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Northrop Grumman BAMS-D surpasses 40,000 flight hours


Northrop Grumman announced on May 27 that its autonomous high-altitude, long-endurance (HALE) Broad Area Maritime Surveillance-Demonstrator (BAMS-D) system surpassed 40,000 flight hours during a routine mission in the U.S. Central Command (USCENTCOM) area of operations on April 13, 2021.

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Northrop Grumman BAMS D surpasses 40000 flight hours

Broad Area Maritime Surveillance-Demonstrator (BAMS-D) (Picture source: Northrop Grumman)


“This milestone in the BAMS-D program demonstrates Northrop Grumman’s commitment to delivering critical capabilities to our customers that provide an advantage to U.S. and coalition partners in theatre,” said Doug Shaffer, vice president and program manager, Triton programs, Northrop Grumman. “BAMS-D providing operational support well beyond its intended demonstration period highlights the unrivaled strategic value of autonomous maritime HALE while the Navy integrates the MQ-4C Triton into its vital maritime patrol mission.”

BAMS-D entered operational service for the U.S. Navy in 2009. Originally intended to be a six-month demonstration deployment, BAMS-D has supported U.S. Navy intelligence, surveillance and reconnaissance (ISR) missions in USCENTCOM for more than 12 years. “BAMS-D sustainment is truly a Northrop Grumman cross-enterprise effort, and is a testament to our unwavering commitment to mission readiness,” continued Shaffer.

“This is a significant milestone for any aircraft, but especially remarkable for an originally planned 6-month demonstration system,” said Capt. James P. Johnston, Commander, Task Force 57. “The persistence and dependability of the BAMS-D system and the resilience of the personnel who operate the platform here in 5th Fleet, are essential in sustaining maritime security and freedom of navigation throughout the region.”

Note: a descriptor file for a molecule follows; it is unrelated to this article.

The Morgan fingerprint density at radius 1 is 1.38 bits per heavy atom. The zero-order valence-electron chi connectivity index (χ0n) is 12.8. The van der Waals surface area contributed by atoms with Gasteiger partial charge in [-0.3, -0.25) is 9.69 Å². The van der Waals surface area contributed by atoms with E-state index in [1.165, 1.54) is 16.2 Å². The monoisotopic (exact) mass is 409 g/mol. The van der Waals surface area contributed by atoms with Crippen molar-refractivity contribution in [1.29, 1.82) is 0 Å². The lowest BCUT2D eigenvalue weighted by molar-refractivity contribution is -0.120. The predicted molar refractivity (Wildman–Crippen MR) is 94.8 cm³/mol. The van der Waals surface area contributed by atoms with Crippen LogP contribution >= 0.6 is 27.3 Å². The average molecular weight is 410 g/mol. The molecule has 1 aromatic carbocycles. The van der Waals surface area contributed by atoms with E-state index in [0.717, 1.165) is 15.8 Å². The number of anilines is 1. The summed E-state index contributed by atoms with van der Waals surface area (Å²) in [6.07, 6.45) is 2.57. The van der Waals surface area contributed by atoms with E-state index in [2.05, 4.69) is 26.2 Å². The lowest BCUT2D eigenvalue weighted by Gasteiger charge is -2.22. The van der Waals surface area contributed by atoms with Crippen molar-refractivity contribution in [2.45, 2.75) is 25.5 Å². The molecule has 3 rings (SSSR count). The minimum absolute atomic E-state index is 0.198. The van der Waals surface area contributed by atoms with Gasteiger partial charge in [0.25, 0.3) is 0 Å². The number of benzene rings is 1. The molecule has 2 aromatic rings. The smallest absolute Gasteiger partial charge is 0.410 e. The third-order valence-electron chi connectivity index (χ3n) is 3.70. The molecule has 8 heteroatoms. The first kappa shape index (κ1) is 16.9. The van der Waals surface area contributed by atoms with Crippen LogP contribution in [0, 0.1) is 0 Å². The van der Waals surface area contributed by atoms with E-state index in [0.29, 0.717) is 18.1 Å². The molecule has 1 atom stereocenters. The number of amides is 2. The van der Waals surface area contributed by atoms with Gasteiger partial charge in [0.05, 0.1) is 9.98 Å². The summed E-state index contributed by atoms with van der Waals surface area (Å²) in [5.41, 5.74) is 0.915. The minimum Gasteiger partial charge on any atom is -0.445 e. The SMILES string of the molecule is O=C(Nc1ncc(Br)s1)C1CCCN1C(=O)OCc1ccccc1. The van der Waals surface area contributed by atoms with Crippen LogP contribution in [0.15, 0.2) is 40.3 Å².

While BAMS-D remains in operational service, its replacement, the MQ-4C Triton, completed its first year of an early operating capability deployment in the U.S. Indo-Pacific area of responsibility. The Triton system is currently progressing toward a multi-intelligence configuration and will ultimately support five operational orbits for the Navy with 68 operational aircraft. Australia is set to receive their first Triton in 2023 as part of a cooperative development program that will enable intelligence sharing between the U.S. and Australia.

Northrop Grumman’s family of autonomous high-altitude, long-endurance systems perform critical wide-area ISR collection. Today, autonomous HALE systems operate across the globe, with 24+ hour endurance, collecting essential ISR data over land and sea to enable rapid, informed decision-making. In the future, these systems will connect the joint force, implementing advanced autonomy and AI/ML while delivering indispensable capabilities with fewer people to provide information at the speed of relevance.